This graphic highlights the connection between political sentiment and Islamophobia in Switzerland. To find out more about views on Islam in times of terrorism, see Darius Farman and Enzo Nussio’s addition to the CSS’ Analyses in Security Policy series here. For more CSS charts and graphics, click here.
This graphic maps the evolution of public opinion on Islam in Switzerland. To find out more about Islamophobia in Switzerland and how terrorist violence has influenced the Swiss public discourse, see Darius Farman and Enzo Nussio’s recent addition to the CSS’ Analyses in Security Policy series here. For more CSS charts and graphics, click here.
During the Cold War, Moscow’s Ministry of Culture was a master of censorship. The Kremlin’s cultural bulwark screened non-Russian films, suppressed literature and shaped the lives of Soviet artists.
The U.S. Central Intelligence Agency also dabbled in the dark arts of cultural influence. Except it preferred the carrot to the stick.
Words matter. A society’s books and movies impact the world. Books, in particular were often internationally influential during the Cold War. Both the ministry and the agency understood this.
The CIA funded the production and distribution of individual literary projects. It made sure Russian-language copies of Boris Pasternak’s Doctor Zhivago flooded into the Soviet Union. Further, the agency directed more comprehensive operations.
Recent years have seen much talk of the dangers of Islam in the West and its perceived incompatibility with Western societies. According to statistics, estimated on the basis of country of origin and of first- and second-generation migrants, Muslims represent the largest “non-indigenous” immigrant group in Europe. The largest groups are in France, with approximately 5 million; Germany, between 3.8 and 4.3 million; and the UK, 1.6 million, followed by the Netherlands and Italy, 1.1 million each, as well as Bulgaria and Spain.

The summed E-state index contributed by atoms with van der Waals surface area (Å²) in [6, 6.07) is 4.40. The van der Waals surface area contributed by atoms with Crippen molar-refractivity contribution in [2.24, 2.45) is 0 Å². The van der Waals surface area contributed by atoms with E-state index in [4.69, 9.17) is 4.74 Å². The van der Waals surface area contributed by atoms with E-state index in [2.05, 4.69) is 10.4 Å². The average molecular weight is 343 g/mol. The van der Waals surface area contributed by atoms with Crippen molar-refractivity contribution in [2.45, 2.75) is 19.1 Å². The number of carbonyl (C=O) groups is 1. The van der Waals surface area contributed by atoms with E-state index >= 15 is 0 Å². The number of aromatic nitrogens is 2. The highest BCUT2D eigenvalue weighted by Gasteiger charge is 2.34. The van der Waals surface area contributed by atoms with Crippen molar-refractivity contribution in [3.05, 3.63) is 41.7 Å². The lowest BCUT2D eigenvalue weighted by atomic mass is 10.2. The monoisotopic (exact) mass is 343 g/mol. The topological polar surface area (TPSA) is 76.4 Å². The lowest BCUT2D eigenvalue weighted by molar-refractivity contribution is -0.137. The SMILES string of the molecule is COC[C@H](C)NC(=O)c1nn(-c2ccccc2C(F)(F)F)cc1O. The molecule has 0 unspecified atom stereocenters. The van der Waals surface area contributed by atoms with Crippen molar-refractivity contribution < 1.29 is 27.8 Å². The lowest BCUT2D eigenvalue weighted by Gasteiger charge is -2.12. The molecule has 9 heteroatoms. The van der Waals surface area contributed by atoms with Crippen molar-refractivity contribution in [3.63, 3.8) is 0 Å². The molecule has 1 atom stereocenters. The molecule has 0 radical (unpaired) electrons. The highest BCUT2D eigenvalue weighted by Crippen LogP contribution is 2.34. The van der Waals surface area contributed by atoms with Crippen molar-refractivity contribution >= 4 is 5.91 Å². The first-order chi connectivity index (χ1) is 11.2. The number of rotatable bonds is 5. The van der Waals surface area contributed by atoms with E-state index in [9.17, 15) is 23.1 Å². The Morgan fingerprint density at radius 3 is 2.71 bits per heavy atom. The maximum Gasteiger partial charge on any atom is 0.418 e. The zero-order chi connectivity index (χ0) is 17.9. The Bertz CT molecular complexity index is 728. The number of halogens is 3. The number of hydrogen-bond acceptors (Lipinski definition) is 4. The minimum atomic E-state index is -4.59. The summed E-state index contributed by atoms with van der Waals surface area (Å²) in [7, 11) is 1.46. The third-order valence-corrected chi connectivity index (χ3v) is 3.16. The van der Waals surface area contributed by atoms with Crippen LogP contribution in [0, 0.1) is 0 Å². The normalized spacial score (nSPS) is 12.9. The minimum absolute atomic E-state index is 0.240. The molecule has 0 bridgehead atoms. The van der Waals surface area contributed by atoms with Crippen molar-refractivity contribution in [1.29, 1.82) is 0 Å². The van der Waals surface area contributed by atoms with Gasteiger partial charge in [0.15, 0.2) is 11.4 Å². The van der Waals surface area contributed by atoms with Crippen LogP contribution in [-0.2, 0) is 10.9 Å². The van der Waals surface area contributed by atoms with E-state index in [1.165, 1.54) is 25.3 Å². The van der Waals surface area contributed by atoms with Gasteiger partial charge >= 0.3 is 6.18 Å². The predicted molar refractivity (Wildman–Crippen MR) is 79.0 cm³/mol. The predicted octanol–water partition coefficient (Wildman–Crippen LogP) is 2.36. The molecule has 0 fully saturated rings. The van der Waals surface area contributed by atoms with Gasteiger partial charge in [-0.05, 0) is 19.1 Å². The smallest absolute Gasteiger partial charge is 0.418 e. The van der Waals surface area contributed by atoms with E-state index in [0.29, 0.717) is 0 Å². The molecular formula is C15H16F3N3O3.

Culture has a salient geopolitical relevance in a world that defines itself by much more than diplomatic exchanges and inter-state relations. This is primarily because of the deeply visceral and emotional connotations associated with identity issues. This has been the case throughout history, as exchanges have taken place between people of different cultures for millennia, but today they are marked by unprecedented intensity and scope of relations. This offers great opportunities on a number of levels but also has the potential to initiate tension or conflict when combined with injustice, inequalities and insecurities.